WHITTIER — Twelve years after taking a job leading one of Minneapolis’ oldest neighborhood organizations in one of the city’s largest neighborhoods, Marian Biehn has retired.
Whittier residents, business owners and at least one former City Council member gathered at Icehouse Jan. 14 to send off the former executive director of the Whittier Alliance. Sitting in with the jazz combo on stage was Andy Cohen, who owns the Bad Waitress across the street and chairs the neighborhood organization’s monthly Business Association meetings. And with all the current and former alliance board members circling the hors d’oeuvres table, the gathering resembled one of those meetings almost as much as it did a typical Icehouse happy hour.
Robert Lilligren, a former alderman who represented Whittier on the City Council, made his way to the front of the reception line early in the evening. Lilligren recalled Biehn as a fierce advocate for the neighborhood who was cordial even when they disagreed.
“In the card I gave her at the party I said something like, ‘It’s been great working with you and sometimes against you,’” he said.
A few days later, Biehn, 64, was at home planning a “sisters weekend” in Chicago with four of her siblings. She’d spent the last weeks of 2015 helping with the alliance’s transition to a new executive director, Ricardo McCurley, who previously led the Southeast Como Improvement Association.
Biehn said 3-year-old Icehouse felt like an especially appropriate place for her retirement party, a symbol of just how much the Whittier neighborhood had changed — not just since she was hired in 2004, but in the nearly four decades since she and her husband first invested in the neighborhood. The couple bought two Whittier apartment buildings near the Minneapolis Institute of Arts in the late ’70s.
“Like many investors we hadn’t done our due diligence and we discovered it was a pretty rough spot,” she recalled. There was the weekend afternoon she pulled up to one of the buildings to find a police SWAT team perched on the rooftop, and there were also the potential tenants who called to inquire about openings but hung up as soon as they learned the location.
“It was the high-crime era of drugs and gangs and everybody was on edge and a little bit vulnerable,” she said.
The situation inspired Biehn to volunteer with the Whittier Alliance, a nonprofit that had been around since 1977. She chaired a (since-disbanded) committee made up of rental property owners and, beginning in the 1990s, was elected to several terms on the alliance’s board of directors. The apartments were sold a decade ago, but Biehn still owns a duplex in the neighborhood.
She saw up close the changes the Neighborhood Revitalization Program brought about beginning in the 1990s. The alliance contributed a significant portion of its NRP Phase I funds to a new gym and community center in Whittier Park, key factors in Minneapolis Public Schools’ decision to open a magnet school on the site in 1997.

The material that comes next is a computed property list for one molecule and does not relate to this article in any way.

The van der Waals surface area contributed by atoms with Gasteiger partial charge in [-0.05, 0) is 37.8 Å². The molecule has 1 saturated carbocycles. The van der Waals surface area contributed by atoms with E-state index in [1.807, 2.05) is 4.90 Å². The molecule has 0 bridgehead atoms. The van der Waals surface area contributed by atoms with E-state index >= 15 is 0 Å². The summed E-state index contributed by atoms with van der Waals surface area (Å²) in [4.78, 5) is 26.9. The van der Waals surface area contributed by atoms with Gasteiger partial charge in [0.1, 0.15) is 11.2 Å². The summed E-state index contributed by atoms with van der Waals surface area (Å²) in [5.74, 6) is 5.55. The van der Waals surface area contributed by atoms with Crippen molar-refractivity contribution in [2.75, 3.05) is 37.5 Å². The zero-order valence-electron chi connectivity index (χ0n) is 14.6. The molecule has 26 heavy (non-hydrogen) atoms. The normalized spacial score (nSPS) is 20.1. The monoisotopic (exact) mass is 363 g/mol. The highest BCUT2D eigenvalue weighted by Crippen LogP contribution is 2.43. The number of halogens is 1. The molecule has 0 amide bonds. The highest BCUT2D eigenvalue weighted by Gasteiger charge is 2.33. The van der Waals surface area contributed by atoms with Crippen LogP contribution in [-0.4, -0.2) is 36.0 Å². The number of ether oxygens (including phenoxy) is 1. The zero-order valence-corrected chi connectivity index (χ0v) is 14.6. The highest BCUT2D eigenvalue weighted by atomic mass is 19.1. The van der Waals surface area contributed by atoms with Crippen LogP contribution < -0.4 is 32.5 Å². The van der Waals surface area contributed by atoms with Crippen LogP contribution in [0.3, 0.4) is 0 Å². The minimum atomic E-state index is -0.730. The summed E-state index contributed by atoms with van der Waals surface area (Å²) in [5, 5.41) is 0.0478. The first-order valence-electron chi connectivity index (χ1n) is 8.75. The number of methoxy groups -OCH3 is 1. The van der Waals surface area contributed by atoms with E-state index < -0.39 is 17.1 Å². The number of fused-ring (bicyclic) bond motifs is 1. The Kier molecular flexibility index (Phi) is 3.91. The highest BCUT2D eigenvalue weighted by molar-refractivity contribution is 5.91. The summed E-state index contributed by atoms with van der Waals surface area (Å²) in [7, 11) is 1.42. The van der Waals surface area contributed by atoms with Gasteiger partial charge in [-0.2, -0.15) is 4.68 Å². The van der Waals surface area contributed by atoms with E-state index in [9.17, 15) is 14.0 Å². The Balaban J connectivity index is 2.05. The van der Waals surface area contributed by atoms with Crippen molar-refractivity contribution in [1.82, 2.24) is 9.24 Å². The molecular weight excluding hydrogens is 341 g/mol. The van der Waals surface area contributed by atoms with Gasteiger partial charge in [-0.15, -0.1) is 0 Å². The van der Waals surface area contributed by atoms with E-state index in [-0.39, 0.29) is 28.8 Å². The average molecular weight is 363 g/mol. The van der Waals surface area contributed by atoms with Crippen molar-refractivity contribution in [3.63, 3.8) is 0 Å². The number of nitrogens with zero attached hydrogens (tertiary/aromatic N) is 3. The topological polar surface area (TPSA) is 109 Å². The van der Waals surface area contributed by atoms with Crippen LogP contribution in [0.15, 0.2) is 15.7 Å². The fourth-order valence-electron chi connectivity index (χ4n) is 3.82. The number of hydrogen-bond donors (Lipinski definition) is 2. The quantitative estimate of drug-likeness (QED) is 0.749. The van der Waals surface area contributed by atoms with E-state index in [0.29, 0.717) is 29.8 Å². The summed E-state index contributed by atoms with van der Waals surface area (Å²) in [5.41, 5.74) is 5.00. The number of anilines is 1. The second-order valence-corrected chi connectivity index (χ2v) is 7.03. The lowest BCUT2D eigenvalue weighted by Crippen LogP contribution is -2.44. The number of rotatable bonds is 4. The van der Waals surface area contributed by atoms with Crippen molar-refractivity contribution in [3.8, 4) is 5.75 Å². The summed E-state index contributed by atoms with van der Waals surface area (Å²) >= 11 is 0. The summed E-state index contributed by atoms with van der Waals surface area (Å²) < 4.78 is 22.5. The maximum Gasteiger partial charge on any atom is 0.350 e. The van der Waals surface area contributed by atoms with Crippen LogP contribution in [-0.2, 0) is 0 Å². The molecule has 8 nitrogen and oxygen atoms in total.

The alliance also put NRP funds toward Nicollet Avenue’s 1990s transformation into the dining destination known as Eat Street. Both projects have had a major impact on Whittier’s street life and livability, Biehn said.
“Number one, there are people jogging and biking on the streets,” she said. “You didn’t see that (in the 1970s and ’80s). People weren’t out on the street like they are now.”
“And, number two, there are families with strollers,” she continued. “You didn’t see the strollers (thirty years ago).”
Nicollet Avenue’s evolution continued during Biehn’s tenure as executive director.
She credited the organization’s advocacy for improving the design and visual appeal of Hennepin County Medical Center’s Whittier Clinic, located at a neighborhood gateway. Icehouse opened in 2012 as part of the larger Ice House Plaza, a major redevelopment project that added restaurants, a climbing gym and a public plaza to one of Eat Street’s busiest blocks.
But her tenure had its challenges, too, including the alliance’s repeated clashes with property owner Basim Sabri. Sabri’s holdings in the neighborhood include Karmel Square, a mall with Somali-America-run businesses that draws shoppers from the Twin Cities and far beyond.
In March, he was one of five Whittier residents and business owners who brought a lawsuit in federal court claiming the alliance discriminated against minorities, particularly Somali-Americans. The lawsuit was tossed out in August when U.S. District Judge Ann Montgomery ruled the group didn’t have standing in the case.
Biehn called the alliance’s troubled relationship with Sabri “unfortunate” since “it has kind of overshadowed the good relationships we have with so many Somali businesses.”
McCurley, the new executive director, now occupies Biehn’s former desk in the alliance’s small East 25th Street office. The 34-year-old father of three takes over as Minneapolis neighborhood organizations are shifting out of the NRP era and into a new relationship with City Hall.
McCurley said his three-and-a-half-year stint with Southeast Como was largely consumed by the state and federal response to a neighborhood superfund site. He said the organization started a lecture series to help residents understand the lingering impact of a former General Mills chemical research facility.
After that experience, McCurley plans to make the Whittier Alliance’s environmental sustainability projects a priority. Like Southeast Como, Whittier has a large population of relatively young rental housing tenants, and he also plans to use social media to improve neighborhood outreach.
Erica Christ, who chairs the alliance’s board of directors, said it’s a change for the organization to have someone like McCurly, with years of nonprofit experience on his resume, in the lead. Biehn comes from a different era, when volunteers rose up through the alliance’s ranks.
“I said this to Marian on her last day: ‘We’re sort of the last great improvisers here,’” Christ said.